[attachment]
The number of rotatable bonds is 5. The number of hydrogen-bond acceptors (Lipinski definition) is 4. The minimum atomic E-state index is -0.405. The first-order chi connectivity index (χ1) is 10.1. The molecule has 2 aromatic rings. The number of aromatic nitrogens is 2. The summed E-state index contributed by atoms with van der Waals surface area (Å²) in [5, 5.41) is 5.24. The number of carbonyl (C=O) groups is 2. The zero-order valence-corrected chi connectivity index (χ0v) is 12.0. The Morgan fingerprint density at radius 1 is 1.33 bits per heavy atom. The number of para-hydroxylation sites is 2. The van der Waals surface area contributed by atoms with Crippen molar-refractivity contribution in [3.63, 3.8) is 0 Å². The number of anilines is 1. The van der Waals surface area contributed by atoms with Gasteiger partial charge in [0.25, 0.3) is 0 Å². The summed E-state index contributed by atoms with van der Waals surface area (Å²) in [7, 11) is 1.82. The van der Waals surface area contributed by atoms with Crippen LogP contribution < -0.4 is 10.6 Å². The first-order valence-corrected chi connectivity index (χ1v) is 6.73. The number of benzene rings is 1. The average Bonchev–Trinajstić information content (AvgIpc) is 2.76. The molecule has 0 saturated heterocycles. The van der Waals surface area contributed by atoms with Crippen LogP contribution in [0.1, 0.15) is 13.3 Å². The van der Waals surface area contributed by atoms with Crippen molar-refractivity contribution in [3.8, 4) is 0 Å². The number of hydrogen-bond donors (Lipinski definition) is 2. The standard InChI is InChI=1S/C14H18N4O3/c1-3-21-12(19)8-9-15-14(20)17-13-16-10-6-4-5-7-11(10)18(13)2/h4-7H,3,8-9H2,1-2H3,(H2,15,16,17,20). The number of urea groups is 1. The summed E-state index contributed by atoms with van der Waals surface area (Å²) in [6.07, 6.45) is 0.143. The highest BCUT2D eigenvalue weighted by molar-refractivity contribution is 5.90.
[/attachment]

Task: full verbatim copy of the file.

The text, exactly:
The number of rotatable bonds is 5. The number of hydrogen-bond acceptors (Lipinski definition) is 4. The minimum atomic E-state index is -0.405. The first-order chi connectivity index (χ1) is 10.1. The molecule has 2 aromatic rings. The number of aromatic nitrogens is 2. The summed E-state index contributed by atoms with van der Waals surface area (Å²) in [5, 5.41) is 5.24. The number of carbonyl (C=O) groups is 2. The zero-order valence-corrected chi connectivity index (χ0v) is 12.0. The Morgan fingerprint density at radius 1 is 1.33 bits per heavy atom. The number of para-hydroxylation sites is 2. The van der Waals surface area contributed by atoms with Crippen molar-refractivity contribution in [3.63, 3.8) is 0 Å². The number of anilines is 1. The van der Waals surface area contributed by atoms with Gasteiger partial charge in [0.25, 0.3) is 0 Å². The summed E-state index contributed by atoms with van der Waals surface area (Å²) in [7, 11) is 1.82. The van der Waals surface area contributed by atoms with Crippen LogP contribution < -0.4 is 10.6 Å². The first-order valence-corrected chi connectivity index (χ1v) is 6.73. The number of benzene rings is 1. The average Bonchev–Trinajstić information content (AvgIpc) is 2.76. The molecule has 0 saturated heterocycles. The van der Waals surface area contributed by atoms with Crippen LogP contribution in [0.1, 0.15) is 13.3 Å². The van der Waals surface area contributed by atoms with Crippen molar-refractivity contribution in [3.8, 4) is 0 Å². The number of hydrogen-bond donors (Lipinski definition) is 2. The standard InChI is InChI=1S/C14H18N4O3/c1-3-21-12(19)8-9-15-14(20)17-13-16-10-6-4-5-7-11(10)18(13)2/h4-7H,3,8-9H2,1-2H3,(H2,15,16,17,20). The number of urea groups is 1. The summed E-state index contributed by atoms with van der Waals surface area (Å²) in [6.07, 6.45) is 0.143. The highest BCUT2D eigenvalue weighted by molar-refractivity contribution is 5.90.